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FSU athletes lead push to register to vote

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Student-athletes across college campuses nationwide said they would be more active and use their platforms to bring about social change. They are also exercising their right to vote, some of them for the first time, in the 2020 elections.

Athletes at Florida State registered and voted by mail in the weeks leading up to Election Day on Tuesday. The push was often led by students to register or encourage teammates to do so.

“The majority of our teams are 100 percent registered to vote,” said Sarah Petronio, FSU’s director of student-athlete development and events. “That was our goal to accomplish the registration piece. They took the initiative. It was student-driven.”

Petronio said members of FSU’s Student-Athlete Advisory Council (SAAC) were seeking how to use their voice in a productive way, and voter registration was at the top of the list. FSU coaches and administrators were able to help athletes navigate the registration process but often it was the athletes who were spear-heading the effort.

“I remember one day Cam McDonald was down outside the locker room with voter registration, steps of how to do that, making sure and encouraging guys to be a part of that,” FSU coach Mike Norvell said. “It’s been something that has been constant throughout the semester, not just with our football team, with our athletic department. I really appreciate the push from all the student-athletes and the support that has been given to our players, the opportunity to be able to (vote), whether it’s early voting opportunities or mail-in for guys that are from out of state that have the opportunity to vote.”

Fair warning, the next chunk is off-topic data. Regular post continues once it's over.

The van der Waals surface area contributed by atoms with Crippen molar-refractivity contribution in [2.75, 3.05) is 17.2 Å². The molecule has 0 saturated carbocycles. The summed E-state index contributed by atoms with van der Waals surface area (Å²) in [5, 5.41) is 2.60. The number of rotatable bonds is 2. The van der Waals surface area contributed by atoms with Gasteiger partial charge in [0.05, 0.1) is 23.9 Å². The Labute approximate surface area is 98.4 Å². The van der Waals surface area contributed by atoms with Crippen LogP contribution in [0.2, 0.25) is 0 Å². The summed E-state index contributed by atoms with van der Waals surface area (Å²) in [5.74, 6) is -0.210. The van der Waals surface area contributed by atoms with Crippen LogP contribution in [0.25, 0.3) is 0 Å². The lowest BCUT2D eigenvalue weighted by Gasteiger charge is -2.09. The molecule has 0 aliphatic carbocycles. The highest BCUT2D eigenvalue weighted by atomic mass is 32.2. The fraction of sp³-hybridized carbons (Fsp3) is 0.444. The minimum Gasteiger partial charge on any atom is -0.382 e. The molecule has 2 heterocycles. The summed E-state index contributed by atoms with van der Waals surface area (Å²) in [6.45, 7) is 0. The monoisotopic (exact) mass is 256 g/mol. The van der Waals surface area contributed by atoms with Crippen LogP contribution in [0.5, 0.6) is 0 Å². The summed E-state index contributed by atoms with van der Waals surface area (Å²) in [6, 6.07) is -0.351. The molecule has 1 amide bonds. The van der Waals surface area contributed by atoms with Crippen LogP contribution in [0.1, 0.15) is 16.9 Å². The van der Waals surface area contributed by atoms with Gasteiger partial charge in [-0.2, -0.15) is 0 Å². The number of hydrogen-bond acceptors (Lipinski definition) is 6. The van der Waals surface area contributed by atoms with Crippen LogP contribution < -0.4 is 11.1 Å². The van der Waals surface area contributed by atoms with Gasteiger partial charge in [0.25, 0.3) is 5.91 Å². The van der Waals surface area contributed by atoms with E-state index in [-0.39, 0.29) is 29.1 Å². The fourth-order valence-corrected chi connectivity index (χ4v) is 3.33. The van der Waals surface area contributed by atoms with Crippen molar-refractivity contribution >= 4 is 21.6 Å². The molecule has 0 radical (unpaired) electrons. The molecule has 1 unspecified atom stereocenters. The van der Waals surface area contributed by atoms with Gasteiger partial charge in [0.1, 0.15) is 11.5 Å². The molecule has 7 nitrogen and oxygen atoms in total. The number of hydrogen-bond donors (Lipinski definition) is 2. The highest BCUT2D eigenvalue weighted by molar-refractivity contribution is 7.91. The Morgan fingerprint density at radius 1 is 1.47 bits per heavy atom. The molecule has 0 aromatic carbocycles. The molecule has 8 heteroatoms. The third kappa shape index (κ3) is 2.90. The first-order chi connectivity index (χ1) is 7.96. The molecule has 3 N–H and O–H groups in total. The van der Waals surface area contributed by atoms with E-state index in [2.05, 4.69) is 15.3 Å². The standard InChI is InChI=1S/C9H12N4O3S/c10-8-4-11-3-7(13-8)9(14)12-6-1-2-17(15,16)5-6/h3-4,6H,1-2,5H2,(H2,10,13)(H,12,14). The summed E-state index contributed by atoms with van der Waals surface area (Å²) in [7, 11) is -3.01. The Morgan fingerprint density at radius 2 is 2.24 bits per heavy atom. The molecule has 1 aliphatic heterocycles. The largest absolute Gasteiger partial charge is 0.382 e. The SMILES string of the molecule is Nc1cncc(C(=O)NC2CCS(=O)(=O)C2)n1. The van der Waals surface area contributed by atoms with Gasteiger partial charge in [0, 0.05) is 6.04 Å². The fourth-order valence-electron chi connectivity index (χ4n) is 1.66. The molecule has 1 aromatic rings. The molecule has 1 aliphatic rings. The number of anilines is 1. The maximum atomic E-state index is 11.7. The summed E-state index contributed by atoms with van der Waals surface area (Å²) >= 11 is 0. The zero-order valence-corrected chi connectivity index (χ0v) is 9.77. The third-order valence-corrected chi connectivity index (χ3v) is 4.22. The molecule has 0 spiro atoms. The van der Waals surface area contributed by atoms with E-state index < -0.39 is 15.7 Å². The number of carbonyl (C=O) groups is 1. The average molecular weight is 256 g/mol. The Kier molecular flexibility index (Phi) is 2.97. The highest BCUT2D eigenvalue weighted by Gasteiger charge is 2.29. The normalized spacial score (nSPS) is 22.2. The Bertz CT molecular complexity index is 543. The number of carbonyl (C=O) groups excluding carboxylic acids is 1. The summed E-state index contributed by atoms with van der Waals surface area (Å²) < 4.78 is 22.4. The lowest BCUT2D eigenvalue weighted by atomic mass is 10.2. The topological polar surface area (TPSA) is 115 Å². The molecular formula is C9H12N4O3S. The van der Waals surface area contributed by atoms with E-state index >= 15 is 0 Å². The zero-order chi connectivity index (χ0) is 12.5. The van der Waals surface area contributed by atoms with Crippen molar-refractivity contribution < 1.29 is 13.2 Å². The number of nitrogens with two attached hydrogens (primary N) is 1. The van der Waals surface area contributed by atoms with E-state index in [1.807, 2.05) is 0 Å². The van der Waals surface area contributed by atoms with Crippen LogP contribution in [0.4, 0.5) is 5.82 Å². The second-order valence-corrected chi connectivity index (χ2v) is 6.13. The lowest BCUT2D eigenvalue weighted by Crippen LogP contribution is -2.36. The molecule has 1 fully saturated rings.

With the topic of racial inequality moving to the forefront this summer, athletes wanted to make their voice heard. Defensive tackle Cory Durden said in June that he didn’t want to be viewed as just a football player for three hours on Saturdays and helped organize a Unity Walk where the community could join and ideas could be shared. A number of players said community service and volunteering at schools was important to them, with a large group taking part in a book drive and beautification at nearby Riley Elementary.

Marvin Wilson’s tweet in the summer was sparked by what he considered a miscommunication following a text with Norvell, but it could also be argued that it was a learning experience for a young coach as well as an opportunity for listening and learning. Norvell and the staff also organized campfire sessions where players interacted and shared stories about themselves and their families.

“Not even just me personally after the video (on social media), we’ve had so many different guys really step up since then,” Wilson said. “Cory (Durden) with our unity walk, that was his event that he organized. We’ve had different guys involved with different groups around the Florida State campus that are helping put out different things that are helping the Black Lives Matter movement. We have a new unified motto around here with our spears showing that we are unified, we are one, we support each other including Black lives. Seeing Jaiden Lars-Woodbey go out there and be involved in so many different groups, Chaz Neal, the list goes on and on of different guys stepping up and really using their platform, using their voice, using their time outside of football.”

The NCAA has established Election Day as one where student-athletes and coaches could be free from games or practices, an idea that in part was sparked by Georgia Tech basketball assistant coach Eric Reveno. The momentum began with Reveno’s post on Twitter in early June and quickly built support within college athletics. 

“I do think that there’s a heightened sense of participation,” Petronio said. “But also I think this generation is very involved in utilizing that platform.”

Stadiums and arenas around the country have also been used for early voting or on Election Day, including the Donald L. Tucker Center.